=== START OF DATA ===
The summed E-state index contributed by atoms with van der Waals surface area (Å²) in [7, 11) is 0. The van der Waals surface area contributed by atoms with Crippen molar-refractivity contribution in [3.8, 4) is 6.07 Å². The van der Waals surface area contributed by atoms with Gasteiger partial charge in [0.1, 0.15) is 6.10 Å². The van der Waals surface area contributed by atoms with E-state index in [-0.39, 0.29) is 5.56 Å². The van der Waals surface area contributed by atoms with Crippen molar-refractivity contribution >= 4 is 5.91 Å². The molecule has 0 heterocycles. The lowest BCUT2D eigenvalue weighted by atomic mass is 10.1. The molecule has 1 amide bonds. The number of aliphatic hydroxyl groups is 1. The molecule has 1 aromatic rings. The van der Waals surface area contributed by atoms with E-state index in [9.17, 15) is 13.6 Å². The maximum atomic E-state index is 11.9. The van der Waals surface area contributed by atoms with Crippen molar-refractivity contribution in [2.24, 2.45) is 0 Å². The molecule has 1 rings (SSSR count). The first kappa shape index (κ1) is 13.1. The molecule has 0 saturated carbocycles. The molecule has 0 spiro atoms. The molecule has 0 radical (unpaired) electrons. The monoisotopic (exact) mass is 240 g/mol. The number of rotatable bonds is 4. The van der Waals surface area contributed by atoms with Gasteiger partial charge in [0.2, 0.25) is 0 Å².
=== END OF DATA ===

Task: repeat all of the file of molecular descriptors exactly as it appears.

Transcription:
The summed E-state index contributed by atoms with van der Waals surface area (Å²) in [7, 11) is 0. The van der Waals surface area contributed by atoms with Crippen molar-refractivity contribution in [3.8, 4) is 6.07 Å². The van der Waals surface area contributed by atoms with Gasteiger partial charge in [0.1, 0.15) is 6.10 Å². The van der Waals surface area contributed by atoms with E-state index in [-0.39, 0.29) is 5.56 Å². The van der Waals surface area contributed by atoms with Crippen molar-refractivity contribution >= 4 is 5.91 Å². The molecule has 0 heterocycles. The lowest BCUT2D eigenvalue weighted by atomic mass is 10.1. The molecule has 1 amide bonds. The number of aliphatic hydroxyl groups is 1. The molecule has 1 aromatic rings. The van der Waals surface area contributed by atoms with E-state index in [9.17, 15) is 13.6 Å². The maximum atomic E-state index is 11.9. The van der Waals surface area contributed by atoms with Crippen molar-refractivity contribution in [2.24, 2.45) is 0 Å². The molecule has 1 rings (SSSR count). The first kappa shape index (κ1) is 13.1. The molecule has 0 saturated carbocycles. The molecule has 0 spiro atoms. The molecule has 0 radical (unpaired) electrons. The monoisotopic (exact) mass is 240 g/mol. The number of rotatable bonds is 4. The van der Waals surface area contributed by atoms with Gasteiger partial charge in [0.2, 0.25) is 0 Å².